Saturday, April 28, 2012

Learn Something About Your Areas Tick Borne Diseases

It's easy to see how you could be bitten and might not be aware that you were, or be clear about which tick may have bitten you.
    

                                       In my area, the Mid-Atlantic American South, Lyme Disease has been entrenched for some time.  Although Family Practitioners in suburbs often tell their patients, "It's rare", every farmer and every rural realtor I know from the area have been treated for Lyme Disease, have had positive tests, and some of them have permanent damage from it.   Lyme Disease was first noted in Lyme Connecticut in the mid 1970s, when a cluster of juvenile rheumatoid arthritis was observed in much higher numbers than would ordinarily occur.  Eventually, it was detected that an organism, which normally infected the deer of the region, had jumped to infecting human beings through the bite of a particular tick.   Lyme has spread through the US pretty effectively since, where it is the most common vector-borne illness in this country.  Now felt to be possible in all US states, it has infected people in North America, Europe and Asia.    We spend time in Nova Scotia each year. Nova Scotia had believed until recently that Lyme did not afflict its inhabitants, and therefore treatment for children with Lyme was off to a slow start.  Now, physicians in Nova Scotia know that this is possible, and they are more alert to this as a possibility.    Some references claim that Lyme has afflicted human beings on six continents. Lyme Disease is caused by a bacteria known a Borellia burgdorferi, a spirochete, yes a distant relative of syphilis.   Interestingly, tests for Lyme Disease can often be false negatives, so it is important to follow up with your physician and not trust one negative test too completely.  In some nations it is called Borelliosis, and has reached epidemic proportions. Lyme can impact just about any organ system, and even following treatment, the damage you sustain from it, you may keep, so early diagnosis and treatment is preferable.  The first signs of Lyme Disease are usually, "migrating arthralgias" which are joint pains which seem to move around.  There may be intermittent fevers, and general malasise.  Often the patient remembers a tick bite, but sometimes, they do not. Not all ticks carry Lyme Disease. In Virginia, for example, deer ticks do, and the American dog and lone star ticks do not.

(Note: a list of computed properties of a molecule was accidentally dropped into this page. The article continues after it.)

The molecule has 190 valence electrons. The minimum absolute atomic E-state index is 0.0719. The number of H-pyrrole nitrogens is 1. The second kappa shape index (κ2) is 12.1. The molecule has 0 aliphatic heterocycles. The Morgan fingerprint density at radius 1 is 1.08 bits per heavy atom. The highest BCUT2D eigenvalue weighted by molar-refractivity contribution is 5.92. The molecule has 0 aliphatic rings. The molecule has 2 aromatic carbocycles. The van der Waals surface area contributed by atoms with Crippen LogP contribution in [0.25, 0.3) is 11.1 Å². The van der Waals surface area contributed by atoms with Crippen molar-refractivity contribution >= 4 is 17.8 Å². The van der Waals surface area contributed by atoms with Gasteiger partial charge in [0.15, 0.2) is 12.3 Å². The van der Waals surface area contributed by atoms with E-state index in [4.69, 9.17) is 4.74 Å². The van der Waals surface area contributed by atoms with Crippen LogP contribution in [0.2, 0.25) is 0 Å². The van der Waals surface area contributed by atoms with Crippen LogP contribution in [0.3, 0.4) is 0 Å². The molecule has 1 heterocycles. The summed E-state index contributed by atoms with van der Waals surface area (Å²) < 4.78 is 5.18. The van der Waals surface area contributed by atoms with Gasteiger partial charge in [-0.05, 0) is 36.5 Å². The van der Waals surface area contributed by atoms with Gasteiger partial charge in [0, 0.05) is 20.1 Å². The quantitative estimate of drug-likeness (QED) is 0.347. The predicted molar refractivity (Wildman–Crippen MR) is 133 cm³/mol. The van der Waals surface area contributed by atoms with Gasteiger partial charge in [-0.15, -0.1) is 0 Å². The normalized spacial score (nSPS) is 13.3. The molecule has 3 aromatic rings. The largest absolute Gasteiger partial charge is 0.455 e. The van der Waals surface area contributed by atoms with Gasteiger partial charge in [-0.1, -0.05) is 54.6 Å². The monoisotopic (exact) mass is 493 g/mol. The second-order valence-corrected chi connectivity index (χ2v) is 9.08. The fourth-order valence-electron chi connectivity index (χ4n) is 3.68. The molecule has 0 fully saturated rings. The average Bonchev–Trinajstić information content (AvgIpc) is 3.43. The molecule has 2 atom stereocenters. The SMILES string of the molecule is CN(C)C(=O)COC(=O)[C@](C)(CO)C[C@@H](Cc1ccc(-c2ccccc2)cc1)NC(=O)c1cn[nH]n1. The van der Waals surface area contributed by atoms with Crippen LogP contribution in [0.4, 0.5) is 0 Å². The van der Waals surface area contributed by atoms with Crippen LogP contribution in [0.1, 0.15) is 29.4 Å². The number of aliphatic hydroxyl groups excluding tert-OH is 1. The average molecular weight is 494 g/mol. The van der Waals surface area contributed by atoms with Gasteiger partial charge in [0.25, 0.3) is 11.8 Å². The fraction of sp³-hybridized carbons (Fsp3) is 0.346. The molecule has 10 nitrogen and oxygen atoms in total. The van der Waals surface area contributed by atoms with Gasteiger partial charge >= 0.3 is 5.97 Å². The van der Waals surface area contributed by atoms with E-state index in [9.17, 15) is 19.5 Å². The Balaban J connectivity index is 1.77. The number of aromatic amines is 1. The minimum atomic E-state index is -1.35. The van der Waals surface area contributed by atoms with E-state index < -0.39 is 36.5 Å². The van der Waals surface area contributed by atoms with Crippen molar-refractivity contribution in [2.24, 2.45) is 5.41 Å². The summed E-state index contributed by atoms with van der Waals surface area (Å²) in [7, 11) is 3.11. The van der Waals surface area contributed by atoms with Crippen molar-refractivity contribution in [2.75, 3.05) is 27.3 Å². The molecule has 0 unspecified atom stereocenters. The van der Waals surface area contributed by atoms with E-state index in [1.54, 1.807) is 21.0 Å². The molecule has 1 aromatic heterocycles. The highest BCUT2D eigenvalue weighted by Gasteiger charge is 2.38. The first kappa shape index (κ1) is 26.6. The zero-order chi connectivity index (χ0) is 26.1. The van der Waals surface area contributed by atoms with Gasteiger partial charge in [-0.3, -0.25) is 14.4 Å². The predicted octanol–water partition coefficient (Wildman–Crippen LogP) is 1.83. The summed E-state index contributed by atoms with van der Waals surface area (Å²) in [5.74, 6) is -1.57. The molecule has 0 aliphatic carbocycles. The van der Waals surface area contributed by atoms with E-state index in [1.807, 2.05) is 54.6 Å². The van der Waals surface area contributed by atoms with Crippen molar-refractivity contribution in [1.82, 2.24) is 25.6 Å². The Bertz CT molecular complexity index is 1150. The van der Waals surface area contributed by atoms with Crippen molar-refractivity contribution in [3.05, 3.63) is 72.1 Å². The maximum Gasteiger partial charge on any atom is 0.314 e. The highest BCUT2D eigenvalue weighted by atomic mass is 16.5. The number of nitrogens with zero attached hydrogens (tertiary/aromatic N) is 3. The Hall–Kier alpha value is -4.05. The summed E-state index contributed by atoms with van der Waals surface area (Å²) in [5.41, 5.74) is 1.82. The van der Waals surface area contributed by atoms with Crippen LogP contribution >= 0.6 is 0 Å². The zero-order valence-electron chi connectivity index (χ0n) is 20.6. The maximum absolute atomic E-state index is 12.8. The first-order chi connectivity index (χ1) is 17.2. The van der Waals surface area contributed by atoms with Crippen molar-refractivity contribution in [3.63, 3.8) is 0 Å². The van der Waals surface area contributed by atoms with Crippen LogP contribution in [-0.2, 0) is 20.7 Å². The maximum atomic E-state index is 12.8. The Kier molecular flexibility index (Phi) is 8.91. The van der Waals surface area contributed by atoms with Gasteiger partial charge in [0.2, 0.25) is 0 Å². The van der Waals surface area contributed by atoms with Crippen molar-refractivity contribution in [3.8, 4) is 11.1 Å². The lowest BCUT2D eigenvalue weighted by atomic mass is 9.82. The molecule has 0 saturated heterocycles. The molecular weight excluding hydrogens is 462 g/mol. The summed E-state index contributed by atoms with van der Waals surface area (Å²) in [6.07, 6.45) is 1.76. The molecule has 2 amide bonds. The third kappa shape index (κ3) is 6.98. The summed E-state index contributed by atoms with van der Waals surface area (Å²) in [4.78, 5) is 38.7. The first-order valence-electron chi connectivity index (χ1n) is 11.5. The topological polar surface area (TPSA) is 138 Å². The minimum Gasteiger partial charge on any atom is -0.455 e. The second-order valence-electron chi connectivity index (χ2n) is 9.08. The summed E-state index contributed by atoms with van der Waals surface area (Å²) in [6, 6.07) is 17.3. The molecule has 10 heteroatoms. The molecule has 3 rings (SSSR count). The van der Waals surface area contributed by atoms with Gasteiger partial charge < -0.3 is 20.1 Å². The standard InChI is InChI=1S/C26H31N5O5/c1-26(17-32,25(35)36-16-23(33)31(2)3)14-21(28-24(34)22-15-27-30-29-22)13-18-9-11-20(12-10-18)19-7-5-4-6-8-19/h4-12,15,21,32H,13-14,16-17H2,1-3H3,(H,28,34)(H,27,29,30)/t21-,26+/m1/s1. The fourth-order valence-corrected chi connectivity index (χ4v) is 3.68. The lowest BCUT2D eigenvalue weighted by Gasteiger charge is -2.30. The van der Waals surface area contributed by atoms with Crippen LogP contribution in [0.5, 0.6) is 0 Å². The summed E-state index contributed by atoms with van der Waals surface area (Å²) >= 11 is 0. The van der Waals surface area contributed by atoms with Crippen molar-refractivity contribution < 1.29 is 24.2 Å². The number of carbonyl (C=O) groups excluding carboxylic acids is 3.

A classic "Bulls Eye" rash as is often seen in Lyme Disease.   Sometimes it is more or less diffuse.

 
                  When a person is bitten by a tick with Lyme, the tick is of a small variety, so sometimes the person has no idea.  Between three days to a few weeks after being bitten, about 80% of people develop a rash.  Sometimes this rash has a bulls eye appearance, and sometimes it does not.  It usually does not itch or hurt.  If this is missed, Lyme can progress to the joints, the nervous system or to the heart.  If you have been bitten by a tick and later are ill, mention this to your doctor.  Lyme can be successfully treated with antibiotics, although some longstanding infections may not be able to be completely eradicated.    Our dogs can also be impacted by this, and an immunization for them is available.
                    About two years ago, I went out to the kennel one morning to find our young Labrador Zelina, unable to bear weight on her back legs.  She was scarcely a year old, and was up to date on all immunizations and was up to date on heartworm preventive.  We took her to the vet immediately.  The vet said that she had seen several cases of Rocky Mountain Spotted Fever among dogs lately, and that if Zelina responded quickly to the antibiotic she was being given that this likely was the cause.  Zelina was completely well twenty four hours later, but still completed the full run of the antibiotics.   In human beings, Rocky Mountain Spotted Fever symptoms begin 2-14 days following a tick bite by the "Dog Tick, ( aka Dermacentor variabilis).  Fever, chills, severe muscle pain, upset stomach and possibly vomiting occurs.  A red spotted rash appears on the wrists and the ankles and then spread to the palms of the hands and soles of the feet. Blood tests can confirm the presence of this illness.  As with Lyme, it is extremely important for treatment to occur as quickly as possible.
                 I am afraid that there are multiple diseases which are tick borne, but two more are being diagnosed more in my home state.   Ehrlichiosis and Anaplasmosis are tick borne illnesses in which a bacteria causes an infection.  Ehrlichiosis is spread by a lone star tick, and anaplasmosis by a black legged ot deer tick.  Many times physicians choose to treat a patient for these with an antibiotic before waiting for confirmatory testing.  Patients in whom these diseases are permitted to progress develop liver enzyme spikes and platelet abnormalities.   Tularemia and babesiosis are two other serious tick borne illnesses.  We will discuss tick removal and prevention in a subsequent post.    Find out what tick-borne illnesses are seen in your area.

Please also see a new post on the subject of tick borne illnesses:

http://rationalpreparedness.blogspot.com/2012/08/the-advent-of-new-tick-borne-illness.html




1 comment:

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